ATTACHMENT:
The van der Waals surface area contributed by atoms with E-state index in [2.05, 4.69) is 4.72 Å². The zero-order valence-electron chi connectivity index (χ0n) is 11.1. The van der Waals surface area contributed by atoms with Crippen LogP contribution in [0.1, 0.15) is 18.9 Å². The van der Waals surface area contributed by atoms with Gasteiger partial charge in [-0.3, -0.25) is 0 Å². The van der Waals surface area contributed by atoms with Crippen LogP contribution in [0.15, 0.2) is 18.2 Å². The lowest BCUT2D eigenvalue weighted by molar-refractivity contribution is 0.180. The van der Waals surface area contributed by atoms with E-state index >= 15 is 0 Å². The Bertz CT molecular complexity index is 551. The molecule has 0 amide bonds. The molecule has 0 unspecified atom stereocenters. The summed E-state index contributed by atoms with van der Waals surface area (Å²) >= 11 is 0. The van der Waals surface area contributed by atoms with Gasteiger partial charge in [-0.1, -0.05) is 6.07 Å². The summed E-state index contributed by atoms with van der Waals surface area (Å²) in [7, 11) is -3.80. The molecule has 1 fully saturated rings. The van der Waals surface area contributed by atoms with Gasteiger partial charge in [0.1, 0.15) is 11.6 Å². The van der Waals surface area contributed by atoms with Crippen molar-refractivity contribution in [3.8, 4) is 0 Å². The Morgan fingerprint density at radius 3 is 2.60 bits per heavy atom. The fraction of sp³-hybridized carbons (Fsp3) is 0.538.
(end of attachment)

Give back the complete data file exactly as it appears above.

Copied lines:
The van der Waals surface area contributed by atoms with E-state index in [2.05, 4.69) is 4.72 Å². The zero-order valence-electron chi connectivity index (χ0n) is 11.1. The van der Waals surface area contributed by atoms with Crippen LogP contribution in [0.1, 0.15) is 18.9 Å². The van der Waals surface area contributed by atoms with Gasteiger partial charge in [-0.3, -0.25) is 0 Å². The van der Waals surface area contributed by atoms with Crippen LogP contribution in [0.15, 0.2) is 18.2 Å². The lowest BCUT2D eigenvalue weighted by molar-refractivity contribution is 0.180. The van der Waals surface area contributed by atoms with E-state index >= 15 is 0 Å². The Bertz CT molecular complexity index is 551. The molecule has 0 amide bonds. The molecule has 0 unspecified atom stereocenters. The summed E-state index contributed by atoms with van der Waals surface area (Å²) >= 11 is 0. The van der Waals surface area contributed by atoms with Gasteiger partial charge in [-0.1, -0.05) is 6.07 Å². The summed E-state index contributed by atoms with van der Waals surface area (Å²) in [7, 11) is -3.80. The molecule has 1 fully saturated rings. The van der Waals surface area contributed by atoms with Gasteiger partial charge in [0.1, 0.15) is 11.6 Å². The van der Waals surface area contributed by atoms with Crippen molar-refractivity contribution in [3.8, 4) is 0 Å². The Morgan fingerprint density at radius 3 is 2.60 bits per heavy atom. The fraction of sp³-hybridized carbons (Fsp3) is 0.538.